(7) NICE Guidelines: Eating disorders - Core interventions in the treatment and management of anorexia nervosa, bulimia nervosa and related eating disorders

Eating disorders are characterised by an abnormal attitude towards food that causes someone to change their eating habits and behaviour.

A person with an eating disorder may focus excessively on their weight and shape, leading them to make unhealthy choices about food with damaging results to their health.

Types of eating disorders

Eating disorders include a range of conditions that can affect someone physically, psychologically (mentally) and socially (their ability to interact with others). The most common eating disorders are:

anorexia nervosa, when someone tries to keep their weight as low as possible, for example by starving themselves or exercising excessively

bulimia, when someone tries to control their weight by binge eating and then deliberately being sick or using laxatives (medication to help empty their bowels)

binge eating, when someone feels compelled to overeat

Eating disorders that do not fit with the above definitions may be described as:

atypical eating disorders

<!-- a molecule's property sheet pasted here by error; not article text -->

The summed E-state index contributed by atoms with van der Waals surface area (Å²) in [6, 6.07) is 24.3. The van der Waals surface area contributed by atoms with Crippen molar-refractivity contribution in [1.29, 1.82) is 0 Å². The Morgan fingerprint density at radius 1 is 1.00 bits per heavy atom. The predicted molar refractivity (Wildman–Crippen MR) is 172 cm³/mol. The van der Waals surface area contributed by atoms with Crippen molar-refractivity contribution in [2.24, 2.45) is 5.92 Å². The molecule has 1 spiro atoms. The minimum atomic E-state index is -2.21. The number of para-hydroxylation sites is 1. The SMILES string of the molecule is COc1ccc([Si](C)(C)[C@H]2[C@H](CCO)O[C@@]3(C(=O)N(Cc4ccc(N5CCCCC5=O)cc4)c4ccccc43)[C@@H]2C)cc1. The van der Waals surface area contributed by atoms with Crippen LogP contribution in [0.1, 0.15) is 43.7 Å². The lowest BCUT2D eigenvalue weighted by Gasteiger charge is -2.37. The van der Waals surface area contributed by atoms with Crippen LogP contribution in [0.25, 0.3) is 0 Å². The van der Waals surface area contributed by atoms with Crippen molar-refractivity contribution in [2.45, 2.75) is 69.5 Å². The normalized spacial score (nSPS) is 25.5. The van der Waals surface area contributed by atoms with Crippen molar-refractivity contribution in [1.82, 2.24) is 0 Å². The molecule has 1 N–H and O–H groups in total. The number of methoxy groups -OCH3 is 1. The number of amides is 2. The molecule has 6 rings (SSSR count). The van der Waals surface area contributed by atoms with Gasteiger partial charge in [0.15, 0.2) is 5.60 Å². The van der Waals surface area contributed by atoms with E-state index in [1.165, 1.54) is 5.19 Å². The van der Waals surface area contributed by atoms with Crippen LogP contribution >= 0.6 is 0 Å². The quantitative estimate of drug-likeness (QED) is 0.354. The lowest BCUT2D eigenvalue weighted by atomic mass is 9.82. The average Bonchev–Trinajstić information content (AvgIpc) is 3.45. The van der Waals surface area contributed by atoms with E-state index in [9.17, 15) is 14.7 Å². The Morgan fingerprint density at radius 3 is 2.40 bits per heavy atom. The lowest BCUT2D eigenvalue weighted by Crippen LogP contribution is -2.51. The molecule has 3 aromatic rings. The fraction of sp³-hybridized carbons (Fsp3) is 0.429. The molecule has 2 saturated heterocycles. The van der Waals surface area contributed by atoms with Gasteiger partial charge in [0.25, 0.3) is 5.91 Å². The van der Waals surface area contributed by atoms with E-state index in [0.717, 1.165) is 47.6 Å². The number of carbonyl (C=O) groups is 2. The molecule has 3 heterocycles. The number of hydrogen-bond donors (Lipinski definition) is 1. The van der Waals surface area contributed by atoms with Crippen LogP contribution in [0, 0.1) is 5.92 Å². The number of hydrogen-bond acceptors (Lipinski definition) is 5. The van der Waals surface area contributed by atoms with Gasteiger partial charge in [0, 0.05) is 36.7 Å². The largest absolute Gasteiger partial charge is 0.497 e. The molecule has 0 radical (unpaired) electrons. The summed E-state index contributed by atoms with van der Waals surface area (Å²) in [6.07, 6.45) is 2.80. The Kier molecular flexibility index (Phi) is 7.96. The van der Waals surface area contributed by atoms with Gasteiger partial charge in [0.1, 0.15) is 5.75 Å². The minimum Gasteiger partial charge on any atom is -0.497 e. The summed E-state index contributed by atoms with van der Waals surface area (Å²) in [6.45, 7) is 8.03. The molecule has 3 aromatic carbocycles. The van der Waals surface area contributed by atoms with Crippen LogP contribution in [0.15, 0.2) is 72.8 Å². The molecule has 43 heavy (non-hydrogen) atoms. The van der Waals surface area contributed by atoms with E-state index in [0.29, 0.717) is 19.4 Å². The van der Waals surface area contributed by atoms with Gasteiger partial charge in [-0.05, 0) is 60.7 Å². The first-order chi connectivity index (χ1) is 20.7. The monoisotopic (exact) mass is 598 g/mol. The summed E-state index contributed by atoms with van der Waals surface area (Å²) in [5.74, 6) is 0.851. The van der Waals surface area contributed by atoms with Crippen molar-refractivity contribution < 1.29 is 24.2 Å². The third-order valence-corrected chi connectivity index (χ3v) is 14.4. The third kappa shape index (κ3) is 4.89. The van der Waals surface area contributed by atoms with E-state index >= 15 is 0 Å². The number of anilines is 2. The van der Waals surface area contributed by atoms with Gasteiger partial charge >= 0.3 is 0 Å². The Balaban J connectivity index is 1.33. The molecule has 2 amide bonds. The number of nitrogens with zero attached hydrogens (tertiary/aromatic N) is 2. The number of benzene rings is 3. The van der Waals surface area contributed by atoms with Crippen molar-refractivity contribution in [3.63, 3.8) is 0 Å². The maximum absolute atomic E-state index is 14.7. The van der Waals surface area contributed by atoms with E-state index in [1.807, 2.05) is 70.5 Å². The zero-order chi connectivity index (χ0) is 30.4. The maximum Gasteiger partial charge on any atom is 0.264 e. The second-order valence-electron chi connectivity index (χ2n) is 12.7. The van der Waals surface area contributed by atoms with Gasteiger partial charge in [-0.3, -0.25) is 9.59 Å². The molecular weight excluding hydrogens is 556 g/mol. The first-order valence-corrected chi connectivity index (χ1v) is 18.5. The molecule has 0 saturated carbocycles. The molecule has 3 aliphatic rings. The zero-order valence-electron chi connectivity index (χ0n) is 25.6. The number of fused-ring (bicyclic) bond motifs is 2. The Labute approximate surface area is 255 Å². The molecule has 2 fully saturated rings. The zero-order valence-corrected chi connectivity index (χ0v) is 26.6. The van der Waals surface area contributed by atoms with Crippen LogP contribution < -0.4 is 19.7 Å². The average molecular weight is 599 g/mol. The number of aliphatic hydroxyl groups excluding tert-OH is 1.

eating disorders not otherwise specified

Causes of eating disorders

Eating disorders are often blamed on the social pressure to be thin, as young people in particular feel they should look a certain way. However, the causes are usually more complex.

There may be some biological or predisposing (influencing) factors, combined with an experience that may provoke the disorder, plus other factors that encourage the condition to continue.

Risk factors that can make someone more likely to have an eating disorder include:

having a family history of eating disorders, depression or substance misuse

being criticised for their eating habits, body shape or weight

being overly concerned with being slim, particularly if combined with pressure to be slim from society or for a job (for example ballet dancers, models or athletes)

certain characteristics, for example, having an obsessive personality, an anxiety disorder, low self-esteem or being a perfectionist

particular experiences, such as sexual or emotional abuse or the death of someone special

difficult relationships with family members or friends

stressful situations, for example problems at work, school or university

How common are eating disorders?

Around 1 in 250 women and 1 in 2,000 men will experience anorexia nervosa at some point. The condition usually develops around the age of 16 or 17.

Bulimia is around five times more common than anorexia nervosa and 90% of people with bulimia are female. It usually develops around the age of 18 or 19.

Binge eating usually affects males and females equally and usually appears later in life, between the ages of 30 and 40. Due to the difficulty of precisely defining binge eating, it is not clear how widespread the condition is.